Humanity’s ability to learn has been one of the most important aspects to our success as a species. We learn from mistakes, for grades, out of hunger, and sometimes from our own curiosity. Interestingly, nearly all of our advancements come at the hands of curiosity. How does curiosity change the brain? Listen to this Question Your World radio report produced by the Science Museum of Virginia to learn more.
Question Your World
Our technological development helps us understand more and more about our world. For example, initially telescopes helped make some sense of the night sky and now we have wandering spacecraft that help answer deeper and more detailed questions about the cosmos. This technological growth seems to happen in various industries from space research to the smallest cells in our bodies. So, is there a better way to study our brain?
Increasing global temperatures, glacial melt, and rising sea levels are a few of the more well-known issues regarding climate change. Considering that ultimately it’s all connected, other things will be impacted by the big changes, like the wind. How is our wind doing? Listen to this Question Your World radio report produced by the Science Museum of Virginia to find out.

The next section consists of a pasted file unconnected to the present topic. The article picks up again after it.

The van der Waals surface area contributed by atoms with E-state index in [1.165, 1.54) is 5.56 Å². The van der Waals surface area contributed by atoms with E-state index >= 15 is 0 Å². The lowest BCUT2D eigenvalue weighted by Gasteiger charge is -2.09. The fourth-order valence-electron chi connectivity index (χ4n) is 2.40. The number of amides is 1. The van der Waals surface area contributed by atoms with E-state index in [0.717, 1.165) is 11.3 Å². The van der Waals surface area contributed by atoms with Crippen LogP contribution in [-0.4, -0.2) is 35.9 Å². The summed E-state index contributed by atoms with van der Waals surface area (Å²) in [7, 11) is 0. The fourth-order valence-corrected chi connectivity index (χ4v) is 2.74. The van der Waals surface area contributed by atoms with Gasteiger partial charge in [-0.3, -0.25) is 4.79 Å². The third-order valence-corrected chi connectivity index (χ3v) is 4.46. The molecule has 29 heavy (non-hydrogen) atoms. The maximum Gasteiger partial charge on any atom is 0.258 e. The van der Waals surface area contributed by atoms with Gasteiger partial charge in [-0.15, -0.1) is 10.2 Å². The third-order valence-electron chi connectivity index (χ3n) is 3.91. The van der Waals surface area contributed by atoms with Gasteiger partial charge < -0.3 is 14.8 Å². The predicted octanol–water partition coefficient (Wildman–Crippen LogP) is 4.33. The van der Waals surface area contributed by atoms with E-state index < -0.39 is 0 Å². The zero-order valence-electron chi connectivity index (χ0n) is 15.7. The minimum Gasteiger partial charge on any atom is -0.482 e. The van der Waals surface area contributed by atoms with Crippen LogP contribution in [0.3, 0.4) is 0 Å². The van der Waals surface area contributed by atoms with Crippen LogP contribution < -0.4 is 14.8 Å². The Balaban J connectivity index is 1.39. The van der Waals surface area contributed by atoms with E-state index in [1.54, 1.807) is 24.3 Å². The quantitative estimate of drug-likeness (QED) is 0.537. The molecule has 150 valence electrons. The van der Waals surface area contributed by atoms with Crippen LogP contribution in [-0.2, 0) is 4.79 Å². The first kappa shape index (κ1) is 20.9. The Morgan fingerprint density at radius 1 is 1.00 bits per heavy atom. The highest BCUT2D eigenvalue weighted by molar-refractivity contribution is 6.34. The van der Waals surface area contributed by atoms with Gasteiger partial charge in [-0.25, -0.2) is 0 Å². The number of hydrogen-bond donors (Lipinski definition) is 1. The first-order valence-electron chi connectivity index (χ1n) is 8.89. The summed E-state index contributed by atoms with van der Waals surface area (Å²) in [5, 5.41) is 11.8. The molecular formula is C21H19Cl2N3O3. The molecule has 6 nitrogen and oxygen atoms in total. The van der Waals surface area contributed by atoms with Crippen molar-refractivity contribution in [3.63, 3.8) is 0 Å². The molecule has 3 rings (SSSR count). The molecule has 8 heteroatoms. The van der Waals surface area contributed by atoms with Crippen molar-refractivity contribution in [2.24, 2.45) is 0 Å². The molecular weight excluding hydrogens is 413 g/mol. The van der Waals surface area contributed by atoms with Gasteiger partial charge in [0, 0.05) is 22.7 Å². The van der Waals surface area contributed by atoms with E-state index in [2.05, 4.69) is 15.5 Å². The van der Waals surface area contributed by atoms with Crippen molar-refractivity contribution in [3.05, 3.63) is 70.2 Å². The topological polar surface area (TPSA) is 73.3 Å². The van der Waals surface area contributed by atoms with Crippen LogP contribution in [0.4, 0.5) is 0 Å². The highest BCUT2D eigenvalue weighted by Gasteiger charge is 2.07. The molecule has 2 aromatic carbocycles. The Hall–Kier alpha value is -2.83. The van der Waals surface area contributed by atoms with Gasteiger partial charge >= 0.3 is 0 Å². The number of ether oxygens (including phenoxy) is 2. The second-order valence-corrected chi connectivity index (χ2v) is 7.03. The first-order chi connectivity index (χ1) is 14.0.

Space, the final frontier…if you can get there that is. In 2011 The United States decommissioned the space shuttle program. So, how can we take our astronauts and scientists off Earth to continue research work?
From cereal to tea to even some wintertime adult beverages, honey is a very popular condiment. The taste of honey can cure a sweet tooth and sometimes even help an aching throat, but can honey have medical applications? Listen to this Question Your World radio report produced by the Science Museum of Virginia to find out.